Deregulation of conference championships may be on the horizon in college football, and that could open some interesting doors to some changes in a conference near you.
Big 12 commissioner Bob Bowlsby, also serving as the chairman of the Football Oversight Committee, says a formal proposal for deregulation of conference titles has been sent to the NCAA Council and it is his expectation it will be approved in January. This according to a report filed by Heather Dinich of ESPN.com Friday afternoon. None of this should come as a surprise, as the talks about potential deregulation of conference championships has been floating around for a while, and it has really picked up momentum in the past year or so as college football moved to a playoff format where strength of schedule is considered vital for any playoff contender.
“It’s officially in the system,” Bowlsby said in the ESPN.com report. “We haven’t encountered any resistance to it at all. It’s really deregulation, is allowing conferences to do what they want to determine their champion. In the end, I expect that it will be approved.”
How soon deregulation would go into effect could happen as soon as the 2016 season, although that remains to be seen. Any transition could vary by conference as well considering some conference schedules are generated in advance.
Which conference figure to benefit most by this? The ACC and Big 12 could be the biggest winners of this new legislation. The ACC, which has been a bit top-heavy at times in recent years in the ACC’s Atlantic Division (Florida State, Clemson) could tear down division formats and all the top two teams in the ACC to play for the conference championship game, giving us a potential Florida State-Clemson match-up or rematch. Things can be cyclical though, so this is not about pitting Florida State and Clemson in the championship game every year. This is more about opening the field as much as possible to showcase the ACC’s two strongest programs, whomever they may be, in the conference championship game. Compared to other title games, most notably the SEC, the ACC’s championship game could use a little boost for attendance and significance.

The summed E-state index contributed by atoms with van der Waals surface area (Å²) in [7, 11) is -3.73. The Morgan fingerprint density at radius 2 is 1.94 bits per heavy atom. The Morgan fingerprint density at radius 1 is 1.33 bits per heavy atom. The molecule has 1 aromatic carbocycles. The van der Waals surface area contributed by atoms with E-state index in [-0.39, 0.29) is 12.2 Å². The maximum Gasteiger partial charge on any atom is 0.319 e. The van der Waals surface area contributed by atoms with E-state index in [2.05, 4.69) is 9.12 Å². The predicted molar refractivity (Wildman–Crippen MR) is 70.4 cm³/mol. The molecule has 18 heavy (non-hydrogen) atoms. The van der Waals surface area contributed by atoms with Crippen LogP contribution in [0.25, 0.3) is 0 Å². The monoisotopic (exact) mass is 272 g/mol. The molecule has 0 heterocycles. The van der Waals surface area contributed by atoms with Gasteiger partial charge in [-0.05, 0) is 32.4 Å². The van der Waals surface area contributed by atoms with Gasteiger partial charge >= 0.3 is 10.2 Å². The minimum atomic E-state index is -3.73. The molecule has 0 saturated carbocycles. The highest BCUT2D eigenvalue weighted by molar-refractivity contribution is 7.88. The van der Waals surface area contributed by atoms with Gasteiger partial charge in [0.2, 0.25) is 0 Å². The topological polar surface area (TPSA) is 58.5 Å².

Of course, any conference could hypothetically take advantage of this. Imagine a Big Ten championship game between Ohio State and Michigan, who currently share a division. Or an SEC championship game between Alabama and LSU or Auburn. This would not only work just for the power conferences either. It could have benefits to Group of Five conferences, giving a conference championship game bid to the two best teams in a conference. Just like in power conferences, the two best teams in a Group of Five conference are not always in opposite divisions. With so much at stake in the New Years Six hunt for Group of Five conferences, having that extra spotlight game could become a significant factor down the stretch.
Then, of course, there is the Big 12. If deregulation is approved, the possibility the Big 12 could return to playing a conference championship game exists even with 10 members. This could potentially silence some of the expansion talks, although not necessarily end it, but more importantly it could provide the Big 12’s biggest playoff contenders one final spotlight game to make a case for the College Football Playoff.
Last year’s co-champions Baylor and TCU could have been omitted from the four-team playoff for a handful of different reasons, but had one had the opportunity to add one more victory over one of the top one-loss teams in the country at the end of the 2014 season the odds are probably pretty good they would have been included in the playoff instead of eventual national champion Ohio State. The Buckeyes snuck into the four-team field with the last spot after dismantling Wisconsin 59-0 in the Big Ten championship game, and College Football Playoff selection committee chairman Jeff Long has suggested a 13th game helped make the decision to include the Buckeyes over a Big 12 co-champion with 12 games. Selection committee member Barry Alvarez echoed that sentiment.